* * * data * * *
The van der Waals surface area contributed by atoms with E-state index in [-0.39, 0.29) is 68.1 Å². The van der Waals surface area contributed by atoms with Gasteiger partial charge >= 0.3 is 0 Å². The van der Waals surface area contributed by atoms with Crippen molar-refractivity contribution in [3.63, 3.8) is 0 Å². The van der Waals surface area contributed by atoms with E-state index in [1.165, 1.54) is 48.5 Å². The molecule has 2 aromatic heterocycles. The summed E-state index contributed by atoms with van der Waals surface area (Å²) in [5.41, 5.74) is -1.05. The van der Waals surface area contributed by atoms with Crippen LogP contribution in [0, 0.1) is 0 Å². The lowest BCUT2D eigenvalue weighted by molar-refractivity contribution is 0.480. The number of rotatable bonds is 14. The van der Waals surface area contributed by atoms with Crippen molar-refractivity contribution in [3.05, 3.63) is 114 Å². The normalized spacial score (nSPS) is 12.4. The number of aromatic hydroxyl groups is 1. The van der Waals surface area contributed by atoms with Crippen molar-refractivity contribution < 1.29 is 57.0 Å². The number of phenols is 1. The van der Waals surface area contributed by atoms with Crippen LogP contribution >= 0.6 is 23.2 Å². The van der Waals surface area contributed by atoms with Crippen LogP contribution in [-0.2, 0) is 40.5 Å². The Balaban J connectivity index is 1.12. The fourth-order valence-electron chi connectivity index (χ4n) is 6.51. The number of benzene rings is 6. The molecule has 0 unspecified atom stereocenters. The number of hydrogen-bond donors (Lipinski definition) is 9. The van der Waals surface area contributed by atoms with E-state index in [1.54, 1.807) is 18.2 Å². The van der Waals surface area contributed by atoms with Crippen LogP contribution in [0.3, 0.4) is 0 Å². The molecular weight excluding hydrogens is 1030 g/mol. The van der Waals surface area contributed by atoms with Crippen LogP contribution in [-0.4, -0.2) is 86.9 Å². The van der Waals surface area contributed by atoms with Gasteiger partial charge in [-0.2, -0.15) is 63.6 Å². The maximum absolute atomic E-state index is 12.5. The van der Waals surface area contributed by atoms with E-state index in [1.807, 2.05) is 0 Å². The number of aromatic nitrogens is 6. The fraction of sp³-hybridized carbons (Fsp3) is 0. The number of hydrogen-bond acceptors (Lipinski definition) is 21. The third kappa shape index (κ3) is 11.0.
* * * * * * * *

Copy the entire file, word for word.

The van der Waals surface area contributed by atoms with E-state index in [-0.39, 0.29) is 68.1 Å². The van der Waals surface area contributed by atoms with Gasteiger partial charge >= 0.3 is 0 Å². The van der Waals surface area contributed by atoms with Crippen molar-refractivity contribution in [3.63, 3.8) is 0 Å². The van der Waals surface area contributed by atoms with E-state index in [1.165, 1.54) is 48.5 Å². The molecule has 2 aromatic heterocycles. The summed E-state index contributed by atoms with van der Waals surface area (Å²) in [5.41, 5.74) is -1.05. The van der Waals surface area contributed by atoms with Crippen LogP contribution in [0, 0.1) is 0 Å². The lowest BCUT2D eigenvalue weighted by molar-refractivity contribution is 0.480. The number of rotatable bonds is 14. The van der Waals surface area contributed by atoms with Crippen molar-refractivity contribution in [3.05, 3.63) is 114 Å². The normalized spacial score (nSPS) is 12.4. The number of aromatic hydroxyl groups is 1. The van der Waals surface area contributed by atoms with Crippen molar-refractivity contribution < 1.29 is 57.0 Å². The number of phenols is 1. The van der Waals surface area contributed by atoms with Crippen LogP contribution >= 0.6 is 23.2 Å². The van der Waals surface area contributed by atoms with Crippen LogP contribution in [-0.2, 0) is 40.5 Å². The Balaban J connectivity index is 1.12. The fourth-order valence-electron chi connectivity index (χ4n) is 6.51. The number of benzene rings is 6. The molecule has 0 unspecified atom stereocenters. The number of hydrogen-bond donors (Lipinski definition) is 9. The van der Waals surface area contributed by atoms with E-state index in [1.54, 1.807) is 18.2 Å². The van der Waals surface area contributed by atoms with Crippen LogP contribution in [0.3, 0.4) is 0 Å². The molecular weight excluding hydrogens is 1030 g/mol. The van der Waals surface area contributed by atoms with Crippen LogP contribution in [-0.4, -0.2) is 86.9 Å². The van der Waals surface area contributed by atoms with Gasteiger partial charge in [-0.2, -0.15) is 63.6 Å². The maximum absolute atomic E-state index is 12.5. The van der Waals surface area contributed by atoms with E-state index in [1.807, 2.05) is 0 Å². The number of aromatic nitrogens is 6. The fraction of sp³-hybridized carbons (Fsp3) is 0. The number of hydrogen-bond acceptors (Lipinski definition) is 21. The third kappa shape index (κ3) is 11.0.